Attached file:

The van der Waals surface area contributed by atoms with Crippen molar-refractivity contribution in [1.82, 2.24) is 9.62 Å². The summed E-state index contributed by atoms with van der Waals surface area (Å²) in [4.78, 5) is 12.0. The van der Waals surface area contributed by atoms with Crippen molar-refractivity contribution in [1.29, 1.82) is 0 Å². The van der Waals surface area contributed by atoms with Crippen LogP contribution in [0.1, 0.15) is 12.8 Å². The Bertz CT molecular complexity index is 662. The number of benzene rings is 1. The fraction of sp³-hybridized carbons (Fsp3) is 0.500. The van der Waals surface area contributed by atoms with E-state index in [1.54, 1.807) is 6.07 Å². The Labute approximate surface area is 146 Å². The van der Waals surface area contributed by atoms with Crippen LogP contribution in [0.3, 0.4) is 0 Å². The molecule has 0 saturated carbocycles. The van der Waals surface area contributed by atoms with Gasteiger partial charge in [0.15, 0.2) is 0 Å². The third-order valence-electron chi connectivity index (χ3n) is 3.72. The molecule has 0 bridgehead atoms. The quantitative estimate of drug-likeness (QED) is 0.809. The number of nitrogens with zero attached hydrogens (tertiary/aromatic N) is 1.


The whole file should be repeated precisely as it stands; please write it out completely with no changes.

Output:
The van der Waals surface area contributed by atoms with Crippen molar-refractivity contribution in [1.82, 2.24) is 9.62 Å². The summed E-state index contributed by atoms with van der Waals surface area (Å²) in [4.78, 5) is 12.0. The van der Waals surface area contributed by atoms with Crippen molar-refractivity contribution in [1.29, 1.82) is 0 Å². The van der Waals surface area contributed by atoms with Crippen LogP contribution in [0.1, 0.15) is 12.8 Å². The Bertz CT molecular complexity index is 662. The number of benzene rings is 1. The fraction of sp³-hybridized carbons (Fsp3) is 0.500. The van der Waals surface area contributed by atoms with E-state index in [1.54, 1.807) is 6.07 Å². The Labute approximate surface area is 146 Å². The van der Waals surface area contributed by atoms with Crippen LogP contribution in [0.3, 0.4) is 0 Å². The molecule has 0 saturated carbocycles. The van der Waals surface area contributed by atoms with Gasteiger partial charge in [0.15, 0.2) is 0 Å². The third-order valence-electron chi connectivity index (χ3n) is 3.72. The molecule has 0 bridgehead atoms. The quantitative estimate of drug-likeness (QED) is 0.809. The number of nitrogens with zero attached hydrogens (tertiary/aromatic N) is 1.